Kanzo KOBAYASHI (Visiting Research Fellow, GLOCOM, IUJ, and Secretariat Division, ITC Coordinators Association)
First of all, I highly appreciate Jin Yi Chen's comment on my article, because we should encourage dialogue and debate globally by involving individuals with different national and cultural backgrounds in order to deepen our understanding of this kind of global issue.
The main point of the comment, as I understand it, is that my view is "too idealistic in believing that individual actions outside business and government infrastructures have the power to change Japan's presence in the global economy," and in a country like Japan, where conservative mass media and business organizations are dominant, individuals are relatively powerless unless the existing organizations start the movement.
Although Chen's criticism is well taken, I must point out that one should not be too pessimistic about the flexibility and adaptability of not only individuals but also at least some, if not all, existing organizations in Japan. As Japanese society and business are entering the age of information and globalization, individuals and corporations are being globalized, whether they like it or not. In that process more and more highly motivated and well trained Japanese individuals seem to be participating in various international activities, and more and more globally oriented corporations including many small companies are actually doing business overseas and employing foreign workers at home for their survival under global competition. Furthermore, organizational influence and control over individuals have been gradually declining, as individuals are becoming more aware of importance of self-training outside their organizations and companies are less willing to give internal training to their employees for various reasons.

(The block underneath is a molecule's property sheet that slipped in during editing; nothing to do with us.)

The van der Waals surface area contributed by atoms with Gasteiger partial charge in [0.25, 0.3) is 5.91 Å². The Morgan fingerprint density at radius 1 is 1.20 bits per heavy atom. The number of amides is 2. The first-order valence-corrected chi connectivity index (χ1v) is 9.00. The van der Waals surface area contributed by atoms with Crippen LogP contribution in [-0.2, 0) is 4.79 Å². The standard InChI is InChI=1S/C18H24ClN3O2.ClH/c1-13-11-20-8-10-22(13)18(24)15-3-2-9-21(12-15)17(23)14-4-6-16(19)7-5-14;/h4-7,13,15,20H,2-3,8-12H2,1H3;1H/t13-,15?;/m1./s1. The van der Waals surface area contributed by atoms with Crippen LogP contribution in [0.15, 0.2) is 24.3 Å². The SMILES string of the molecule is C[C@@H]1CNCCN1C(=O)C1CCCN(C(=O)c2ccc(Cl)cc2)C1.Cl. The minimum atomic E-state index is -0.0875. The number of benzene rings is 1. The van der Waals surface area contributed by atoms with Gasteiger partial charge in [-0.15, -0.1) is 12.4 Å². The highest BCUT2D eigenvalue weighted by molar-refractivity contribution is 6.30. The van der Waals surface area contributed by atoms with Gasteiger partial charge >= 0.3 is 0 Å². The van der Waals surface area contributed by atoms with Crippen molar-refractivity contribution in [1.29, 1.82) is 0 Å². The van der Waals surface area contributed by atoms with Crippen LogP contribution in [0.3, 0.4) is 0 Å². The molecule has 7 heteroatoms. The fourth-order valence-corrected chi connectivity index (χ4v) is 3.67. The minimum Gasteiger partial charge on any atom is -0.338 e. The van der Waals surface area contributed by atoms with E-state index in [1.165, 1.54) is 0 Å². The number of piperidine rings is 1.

In other words, Japanese people as well as organizations are certainly moving in the same direction as their counterparts in other advanced nations, however slowly it might seem. Although it may not be so visible from outside, many Japanese organizations tend to adjust their actual "honne" activities to catch up with global trends, while maintaining their superficial "tatemae" appearance and formality, and the current transition is no exception. Of course, there always exist some best fit organizations in the existing environment, resisting any change in their practices, for example, some large traditional companies in Japan, but their overall presence and influence are certainly decreasing, at least relatively, in the age of information and globalization.
My final point is that, looking back in the Japanese history, there have always been conservative, sometimes ultra-nationalistic, elements resisting to global forces, but at the same time an overwhelming majority of individuals quietly and slowly have been adapting to beneficial trends from the pragmatic standpoint, as seen in the post-Meiji Restoration period as well as in the post-WWII period. In the present age of information and globalization trends facing Japan, individuals should take stronger initiative and more actions than ever to facilitate desirable changes in the whole nation and society from the Japanese as well as the global point of view.